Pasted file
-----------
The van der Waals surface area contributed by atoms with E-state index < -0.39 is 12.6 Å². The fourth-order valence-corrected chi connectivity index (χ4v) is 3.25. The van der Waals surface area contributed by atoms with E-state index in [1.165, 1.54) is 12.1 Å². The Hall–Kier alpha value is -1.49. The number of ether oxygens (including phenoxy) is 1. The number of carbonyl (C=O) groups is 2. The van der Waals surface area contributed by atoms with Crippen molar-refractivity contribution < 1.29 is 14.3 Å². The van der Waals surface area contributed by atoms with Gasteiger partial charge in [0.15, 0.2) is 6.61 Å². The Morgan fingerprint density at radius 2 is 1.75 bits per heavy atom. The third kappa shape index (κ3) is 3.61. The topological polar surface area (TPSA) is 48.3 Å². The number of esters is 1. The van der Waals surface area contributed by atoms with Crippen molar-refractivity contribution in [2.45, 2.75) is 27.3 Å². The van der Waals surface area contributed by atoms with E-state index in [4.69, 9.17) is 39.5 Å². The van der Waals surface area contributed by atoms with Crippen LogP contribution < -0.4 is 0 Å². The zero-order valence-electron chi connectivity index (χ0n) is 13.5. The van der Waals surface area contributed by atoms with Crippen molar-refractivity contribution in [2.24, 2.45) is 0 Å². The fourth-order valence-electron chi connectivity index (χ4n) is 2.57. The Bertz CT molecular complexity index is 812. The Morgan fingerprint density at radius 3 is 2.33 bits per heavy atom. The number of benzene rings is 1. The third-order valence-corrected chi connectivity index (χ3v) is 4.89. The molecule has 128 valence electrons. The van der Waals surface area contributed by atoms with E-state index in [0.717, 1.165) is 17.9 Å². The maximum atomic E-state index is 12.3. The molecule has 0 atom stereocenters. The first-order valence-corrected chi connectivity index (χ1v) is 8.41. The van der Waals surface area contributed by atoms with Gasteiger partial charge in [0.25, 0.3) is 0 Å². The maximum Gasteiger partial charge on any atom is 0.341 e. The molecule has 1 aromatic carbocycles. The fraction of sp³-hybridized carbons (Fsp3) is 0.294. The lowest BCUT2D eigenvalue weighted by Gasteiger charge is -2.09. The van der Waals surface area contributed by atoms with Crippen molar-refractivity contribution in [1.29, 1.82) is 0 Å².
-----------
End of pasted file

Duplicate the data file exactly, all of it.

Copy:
The van der Waals surface area contributed by atoms with E-state index < -0.39 is 12.6 Å². The fourth-order valence-corrected chi connectivity index (χ4v) is 3.25. The van der Waals surface area contributed by atoms with E-state index in [1.165, 1.54) is 12.1 Å². The Hall–Kier alpha value is -1.49. The number of ether oxygens (including phenoxy) is 1. The number of carbonyl (C=O) groups is 2. The van der Waals surface area contributed by atoms with Crippen molar-refractivity contribution < 1.29 is 14.3 Å². The van der Waals surface area contributed by atoms with Gasteiger partial charge in [0.15, 0.2) is 6.61 Å². The Morgan fingerprint density at radius 2 is 1.75 bits per heavy atom. The third kappa shape index (κ3) is 3.61. The topological polar surface area (TPSA) is 48.3 Å². The number of esters is 1. The van der Waals surface area contributed by atoms with Crippen molar-refractivity contribution in [2.45, 2.75) is 27.3 Å². The van der Waals surface area contributed by atoms with E-state index in [4.69, 9.17) is 39.5 Å². The van der Waals surface area contributed by atoms with Crippen LogP contribution < -0.4 is 0 Å². The zero-order valence-electron chi connectivity index (χ0n) is 13.5. The van der Waals surface area contributed by atoms with Crippen molar-refractivity contribution in [2.24, 2.45) is 0 Å². The fourth-order valence-electron chi connectivity index (χ4n) is 2.57. The Bertz CT molecular complexity index is 812. The Morgan fingerprint density at radius 3 is 2.33 bits per heavy atom. The number of benzene rings is 1. The third-order valence-corrected chi connectivity index (χ3v) is 4.89. The molecule has 128 valence electrons. The van der Waals surface area contributed by atoms with E-state index in [0.717, 1.165) is 17.9 Å². The maximum atomic E-state index is 12.3. The molecule has 0 atom stereocenters. The first-order valence-corrected chi connectivity index (χ1v) is 8.41. The van der Waals surface area contributed by atoms with Gasteiger partial charge in [0.25, 0.3) is 0 Å². The maximum Gasteiger partial charge on any atom is 0.341 e. The molecule has 1 aromatic carbocycles. The fraction of sp³-hybridized carbons (Fsp3) is 0.294. The lowest BCUT2D eigenvalue weighted by Gasteiger charge is -2.09. The van der Waals surface area contributed by atoms with Crippen molar-refractivity contribution in [1.29, 1.82) is 0 Å².